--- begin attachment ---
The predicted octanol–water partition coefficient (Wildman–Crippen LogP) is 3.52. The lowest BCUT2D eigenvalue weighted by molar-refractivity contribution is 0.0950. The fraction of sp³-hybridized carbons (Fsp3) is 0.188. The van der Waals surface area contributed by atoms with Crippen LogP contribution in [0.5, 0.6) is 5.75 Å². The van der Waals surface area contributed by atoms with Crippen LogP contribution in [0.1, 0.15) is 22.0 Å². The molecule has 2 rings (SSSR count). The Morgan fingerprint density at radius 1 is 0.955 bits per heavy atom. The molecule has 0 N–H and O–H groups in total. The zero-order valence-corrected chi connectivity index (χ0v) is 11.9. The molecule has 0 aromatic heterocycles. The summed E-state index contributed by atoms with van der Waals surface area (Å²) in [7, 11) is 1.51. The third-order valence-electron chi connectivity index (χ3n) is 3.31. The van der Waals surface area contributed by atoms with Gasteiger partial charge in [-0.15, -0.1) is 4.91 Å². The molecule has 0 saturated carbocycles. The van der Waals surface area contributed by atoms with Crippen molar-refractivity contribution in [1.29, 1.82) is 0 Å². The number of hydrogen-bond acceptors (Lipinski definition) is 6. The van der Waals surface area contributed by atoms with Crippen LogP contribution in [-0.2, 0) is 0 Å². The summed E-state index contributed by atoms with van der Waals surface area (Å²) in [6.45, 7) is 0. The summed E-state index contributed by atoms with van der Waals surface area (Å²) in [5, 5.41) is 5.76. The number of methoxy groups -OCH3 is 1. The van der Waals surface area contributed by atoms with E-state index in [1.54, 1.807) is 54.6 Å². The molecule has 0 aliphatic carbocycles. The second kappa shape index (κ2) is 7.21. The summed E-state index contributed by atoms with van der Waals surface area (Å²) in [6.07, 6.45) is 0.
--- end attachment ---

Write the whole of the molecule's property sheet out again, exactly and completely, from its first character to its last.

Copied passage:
The predicted octanol–water partition coefficient (Wildman–Crippen LogP) is 3.52. The lowest BCUT2D eigenvalue weighted by molar-refractivity contribution is 0.0950. The fraction of sp³-hybridized carbons (Fsp3) is 0.188. The van der Waals surface area contributed by atoms with Crippen LogP contribution in [0.5, 0.6) is 5.75 Å². The van der Waals surface area contributed by atoms with Crippen LogP contribution in [0.1, 0.15) is 22.0 Å². The molecule has 2 rings (SSSR count). The Morgan fingerprint density at radius 1 is 0.955 bits per heavy atom. The molecule has 0 N–H and O–H groups in total. The zero-order valence-corrected chi connectivity index (χ0v) is 11.9. The molecule has 0 aromatic heterocycles. The summed E-state index contributed by atoms with van der Waals surface area (Å²) in [7, 11) is 1.51. The third-order valence-electron chi connectivity index (χ3n) is 3.31. The van der Waals surface area contributed by atoms with Gasteiger partial charge in [-0.15, -0.1) is 4.91 Å². The molecule has 0 saturated carbocycles. The van der Waals surface area contributed by atoms with Crippen molar-refractivity contribution in [1.29, 1.82) is 0 Å². The number of hydrogen-bond acceptors (Lipinski definition) is 6. The van der Waals surface area contributed by atoms with Crippen LogP contribution in [-0.2, 0) is 0 Å². The summed E-state index contributed by atoms with van der Waals surface area (Å²) in [6.45, 7) is 0. The summed E-state index contributed by atoms with van der Waals surface area (Å²) in [5, 5.41) is 5.76. The number of methoxy groups -OCH3 is 1. The van der Waals surface area contributed by atoms with E-state index in [1.54, 1.807) is 54.6 Å². The molecule has 0 aliphatic carbocycles. The second kappa shape index (κ2) is 7.21. The summed E-state index contributed by atoms with van der Waals surface area (Å²) in [6.07, 6.45) is 0.